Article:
Sitting in the dark, gravel-floor lean-to at my old Bedouin neighbours house, sipping on a glass of hot, sweet black tea, two little girls came in and said something to me in Arabic. I didn’t quite get everything they said, since my Arabic is not that great (yet!), and also since they speak another dialect, but I did understand that I was being invited somewhere. These two girls are always inviting me for tea, so I said “Bokra” – tomorrow – my standard answer to fob them off. They looked peeved and said something and walked off. Then one of the Bedouin ladies explained to me that our neighbour, Nadia, had made a huge pot of Feta, a traditional Bedouin dish, and was sharing it with everyone. Just an impromptu Bedouin gathering that sometimes happens here. OK, I was up for that!
So little 4 year old Khadija escorted me over to Nadia’s house. Inside the bare, concrete, cell-like room, the walls were lined with colourful Bedouin ladies sitting on mats. Wearing bright gallibeyas and scarves, they decorated the room nicely while they waited for the Feta to come. In the corner two ladies were taking care of a pot of tea and a pot of coffee sitting on a hot bed of coals on the mangad (mobile fireplace where tea is made), and the little girls were handing out tiny cups of tea and coffee to the guests. The room was filled with raucous chatter.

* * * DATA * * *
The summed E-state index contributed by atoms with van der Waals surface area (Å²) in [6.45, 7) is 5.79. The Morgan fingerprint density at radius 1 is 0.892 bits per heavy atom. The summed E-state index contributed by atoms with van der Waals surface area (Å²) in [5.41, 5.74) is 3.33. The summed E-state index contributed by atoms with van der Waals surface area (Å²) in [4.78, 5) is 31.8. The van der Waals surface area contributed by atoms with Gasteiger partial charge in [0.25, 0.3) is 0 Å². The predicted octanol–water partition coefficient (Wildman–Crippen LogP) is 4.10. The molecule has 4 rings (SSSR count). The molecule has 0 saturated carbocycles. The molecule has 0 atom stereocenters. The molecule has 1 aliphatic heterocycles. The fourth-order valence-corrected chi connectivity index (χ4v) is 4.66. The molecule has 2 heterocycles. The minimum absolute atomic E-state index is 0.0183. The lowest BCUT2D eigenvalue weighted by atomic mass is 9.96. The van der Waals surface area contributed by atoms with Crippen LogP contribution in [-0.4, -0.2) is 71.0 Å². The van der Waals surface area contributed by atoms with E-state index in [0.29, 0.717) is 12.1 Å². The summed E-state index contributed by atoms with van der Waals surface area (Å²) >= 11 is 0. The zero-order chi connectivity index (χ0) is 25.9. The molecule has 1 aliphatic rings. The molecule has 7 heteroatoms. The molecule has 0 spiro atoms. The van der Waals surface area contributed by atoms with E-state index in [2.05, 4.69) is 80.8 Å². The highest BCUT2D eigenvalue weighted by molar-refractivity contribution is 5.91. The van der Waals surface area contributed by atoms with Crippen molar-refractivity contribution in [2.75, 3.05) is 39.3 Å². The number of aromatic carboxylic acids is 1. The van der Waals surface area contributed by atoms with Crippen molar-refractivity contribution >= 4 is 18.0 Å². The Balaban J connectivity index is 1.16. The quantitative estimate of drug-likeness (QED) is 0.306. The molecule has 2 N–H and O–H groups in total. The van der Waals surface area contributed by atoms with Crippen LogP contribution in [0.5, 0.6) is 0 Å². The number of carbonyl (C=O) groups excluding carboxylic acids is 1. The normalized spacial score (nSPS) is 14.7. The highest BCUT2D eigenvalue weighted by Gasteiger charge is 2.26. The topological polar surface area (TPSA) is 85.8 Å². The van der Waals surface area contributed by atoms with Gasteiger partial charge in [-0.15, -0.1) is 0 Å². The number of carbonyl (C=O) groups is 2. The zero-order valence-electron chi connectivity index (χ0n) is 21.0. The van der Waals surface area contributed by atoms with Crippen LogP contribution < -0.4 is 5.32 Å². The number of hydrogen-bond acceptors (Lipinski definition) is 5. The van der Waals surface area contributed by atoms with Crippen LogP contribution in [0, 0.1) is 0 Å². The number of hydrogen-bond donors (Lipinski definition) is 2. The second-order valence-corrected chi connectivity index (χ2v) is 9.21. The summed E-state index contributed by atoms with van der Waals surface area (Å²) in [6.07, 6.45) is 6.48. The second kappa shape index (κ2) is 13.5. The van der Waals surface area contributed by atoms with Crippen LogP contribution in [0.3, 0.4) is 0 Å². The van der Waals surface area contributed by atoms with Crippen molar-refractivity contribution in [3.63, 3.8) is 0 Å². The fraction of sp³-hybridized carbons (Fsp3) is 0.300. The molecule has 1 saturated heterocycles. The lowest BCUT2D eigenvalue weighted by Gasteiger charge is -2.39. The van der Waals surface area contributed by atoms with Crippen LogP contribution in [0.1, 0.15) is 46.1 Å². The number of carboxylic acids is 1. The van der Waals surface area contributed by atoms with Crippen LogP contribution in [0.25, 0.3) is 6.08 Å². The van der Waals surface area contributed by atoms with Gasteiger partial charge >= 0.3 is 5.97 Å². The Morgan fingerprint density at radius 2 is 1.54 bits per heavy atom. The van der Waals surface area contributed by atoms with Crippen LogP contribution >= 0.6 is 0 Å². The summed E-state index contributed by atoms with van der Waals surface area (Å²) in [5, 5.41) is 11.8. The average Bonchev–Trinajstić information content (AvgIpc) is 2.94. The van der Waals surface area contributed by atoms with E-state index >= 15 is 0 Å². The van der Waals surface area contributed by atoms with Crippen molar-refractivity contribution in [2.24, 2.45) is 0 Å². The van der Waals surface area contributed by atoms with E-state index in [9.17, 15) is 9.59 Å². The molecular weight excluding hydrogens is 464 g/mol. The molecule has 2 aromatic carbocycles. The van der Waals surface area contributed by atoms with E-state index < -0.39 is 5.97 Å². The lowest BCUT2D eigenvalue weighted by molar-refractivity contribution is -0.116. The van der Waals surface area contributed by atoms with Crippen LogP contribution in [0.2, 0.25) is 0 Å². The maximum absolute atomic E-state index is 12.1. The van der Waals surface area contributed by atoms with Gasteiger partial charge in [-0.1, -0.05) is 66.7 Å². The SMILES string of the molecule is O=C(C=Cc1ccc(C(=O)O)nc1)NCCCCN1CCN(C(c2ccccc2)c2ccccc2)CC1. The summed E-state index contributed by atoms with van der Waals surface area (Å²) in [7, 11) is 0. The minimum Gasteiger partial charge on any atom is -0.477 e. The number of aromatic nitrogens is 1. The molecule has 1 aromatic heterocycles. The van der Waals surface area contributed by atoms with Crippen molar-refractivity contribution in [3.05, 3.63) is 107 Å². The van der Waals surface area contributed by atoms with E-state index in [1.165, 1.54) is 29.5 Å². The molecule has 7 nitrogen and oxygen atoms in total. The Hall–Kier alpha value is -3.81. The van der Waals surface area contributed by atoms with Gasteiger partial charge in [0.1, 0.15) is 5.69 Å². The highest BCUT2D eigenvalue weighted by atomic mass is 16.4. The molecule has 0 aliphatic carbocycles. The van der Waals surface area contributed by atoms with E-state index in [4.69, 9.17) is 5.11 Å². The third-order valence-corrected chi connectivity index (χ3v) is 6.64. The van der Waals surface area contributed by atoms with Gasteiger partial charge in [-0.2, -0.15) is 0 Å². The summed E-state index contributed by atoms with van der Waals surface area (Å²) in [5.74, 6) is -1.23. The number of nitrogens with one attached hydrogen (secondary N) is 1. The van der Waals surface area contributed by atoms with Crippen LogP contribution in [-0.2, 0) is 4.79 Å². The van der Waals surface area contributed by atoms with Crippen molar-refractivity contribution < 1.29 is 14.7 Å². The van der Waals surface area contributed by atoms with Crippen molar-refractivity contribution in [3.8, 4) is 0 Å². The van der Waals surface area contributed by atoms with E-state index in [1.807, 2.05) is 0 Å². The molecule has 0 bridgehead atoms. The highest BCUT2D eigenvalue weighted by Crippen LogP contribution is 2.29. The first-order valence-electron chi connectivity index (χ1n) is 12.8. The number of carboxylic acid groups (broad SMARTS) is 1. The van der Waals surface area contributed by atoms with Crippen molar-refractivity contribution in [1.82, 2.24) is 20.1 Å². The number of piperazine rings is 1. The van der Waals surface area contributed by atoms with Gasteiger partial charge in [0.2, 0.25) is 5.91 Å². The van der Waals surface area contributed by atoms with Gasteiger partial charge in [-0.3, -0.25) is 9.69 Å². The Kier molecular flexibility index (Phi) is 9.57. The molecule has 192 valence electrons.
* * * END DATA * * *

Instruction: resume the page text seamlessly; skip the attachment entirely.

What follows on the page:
The ladies welcomed me in and pointed at a gap in the wall where I could sit, and I was given a cup of coffee. One of the little girls came in with a bowl of Feta for me with a spoon in it – me being foreign, they expect I want to eat like a foreigner, with utensils. Then Nadia came in with a huge pot of the stuff and started handing out large balls of it. The ladies each took a ball and ate it from their right hand. I scooped my feta out of the bowl, moulded it into a big ball like everyone else’s, and ate it. The warm ball, the soft texture and the faint taste of the afiiq (dried cheese made from goats milk, similar to parmesan) made it a tasty winter’s day treat.
Feta is made from torn up pieces of Farishia (Bedouin pita-like bread), hot water, semn (clarified butter) and afiig all mixed together into a big doughy mixture. Our hands were left greasy after eating it. One of the ladies rubbed her hands together to coat her hands in the grease, like it was a good hand cream. The ladies all laughed.
Now and again a man (someone’s male relative) appeared at the door to be handed a ball of Feta. I wished i could understand their dialect to be able to take part in the socialising, not chatting with them puts me in a separate little world in the room. But it was nice to have been invited, and being the only foreigner there, I know they accept me as one of their good neighbours, and not just a stranger amongst them.